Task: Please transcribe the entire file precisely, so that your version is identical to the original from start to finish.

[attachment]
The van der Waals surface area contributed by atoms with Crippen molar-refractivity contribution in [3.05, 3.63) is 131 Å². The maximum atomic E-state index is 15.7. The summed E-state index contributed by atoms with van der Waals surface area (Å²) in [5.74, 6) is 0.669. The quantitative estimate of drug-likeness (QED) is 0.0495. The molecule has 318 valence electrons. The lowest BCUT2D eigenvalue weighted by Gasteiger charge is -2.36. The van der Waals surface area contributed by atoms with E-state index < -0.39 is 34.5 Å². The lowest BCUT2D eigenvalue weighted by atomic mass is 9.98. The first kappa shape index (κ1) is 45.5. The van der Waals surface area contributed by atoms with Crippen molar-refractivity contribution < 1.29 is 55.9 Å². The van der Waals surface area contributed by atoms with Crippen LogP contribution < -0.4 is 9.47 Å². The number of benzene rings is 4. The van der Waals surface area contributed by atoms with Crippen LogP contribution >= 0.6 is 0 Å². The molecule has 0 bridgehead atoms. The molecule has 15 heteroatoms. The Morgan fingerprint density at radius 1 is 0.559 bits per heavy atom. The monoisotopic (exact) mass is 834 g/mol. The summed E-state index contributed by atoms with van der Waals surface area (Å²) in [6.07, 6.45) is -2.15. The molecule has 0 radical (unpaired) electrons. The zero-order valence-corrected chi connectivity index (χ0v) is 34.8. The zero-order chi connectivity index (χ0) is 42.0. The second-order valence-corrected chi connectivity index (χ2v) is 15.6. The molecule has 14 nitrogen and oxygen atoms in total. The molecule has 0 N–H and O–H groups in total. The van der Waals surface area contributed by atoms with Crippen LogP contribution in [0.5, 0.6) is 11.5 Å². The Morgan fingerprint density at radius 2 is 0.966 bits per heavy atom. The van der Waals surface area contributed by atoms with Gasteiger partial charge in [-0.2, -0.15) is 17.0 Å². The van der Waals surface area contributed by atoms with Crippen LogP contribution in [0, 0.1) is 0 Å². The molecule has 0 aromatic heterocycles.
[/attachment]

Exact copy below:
The van der Waals surface area contributed by atoms with Crippen molar-refractivity contribution in [3.05, 3.63) is 131 Å². The maximum atomic E-state index is 15.7. The summed E-state index contributed by atoms with van der Waals surface area (Å²) in [5.74, 6) is 0.669. The quantitative estimate of drug-likeness (QED) is 0.0495. The molecule has 318 valence electrons. The lowest BCUT2D eigenvalue weighted by Gasteiger charge is -2.36. The van der Waals surface area contributed by atoms with E-state index < -0.39 is 34.5 Å². The lowest BCUT2D eigenvalue weighted by atomic mass is 9.98. The first kappa shape index (κ1) is 45.5. The van der Waals surface area contributed by atoms with Crippen molar-refractivity contribution < 1.29 is 55.9 Å². The van der Waals surface area contributed by atoms with Crippen LogP contribution < -0.4 is 9.47 Å². The number of benzene rings is 4. The van der Waals surface area contributed by atoms with Crippen LogP contribution >= 0.6 is 0 Å². The molecule has 0 bridgehead atoms. The molecule has 15 heteroatoms. The Morgan fingerprint density at radius 1 is 0.559 bits per heavy atom. The monoisotopic (exact) mass is 834 g/mol. The summed E-state index contributed by atoms with van der Waals surface area (Å²) in [6.07, 6.45) is -2.15. The molecule has 0 radical (unpaired) electrons. The zero-order valence-corrected chi connectivity index (χ0v) is 34.8. The zero-order chi connectivity index (χ0) is 42.0. The second-order valence-corrected chi connectivity index (χ2v) is 15.6. The molecule has 14 nitrogen and oxygen atoms in total. The molecule has 0 N–H and O–H groups in total. The van der Waals surface area contributed by atoms with Crippen LogP contribution in [0.5, 0.6) is 11.5 Å². The Morgan fingerprint density at radius 2 is 0.966 bits per heavy atom. The van der Waals surface area contributed by atoms with Gasteiger partial charge in [-0.2, -0.15) is 17.0 Å². The van der Waals surface area contributed by atoms with Crippen LogP contribution in [0, 0.1) is 0 Å². The molecule has 0 aromatic heterocycles.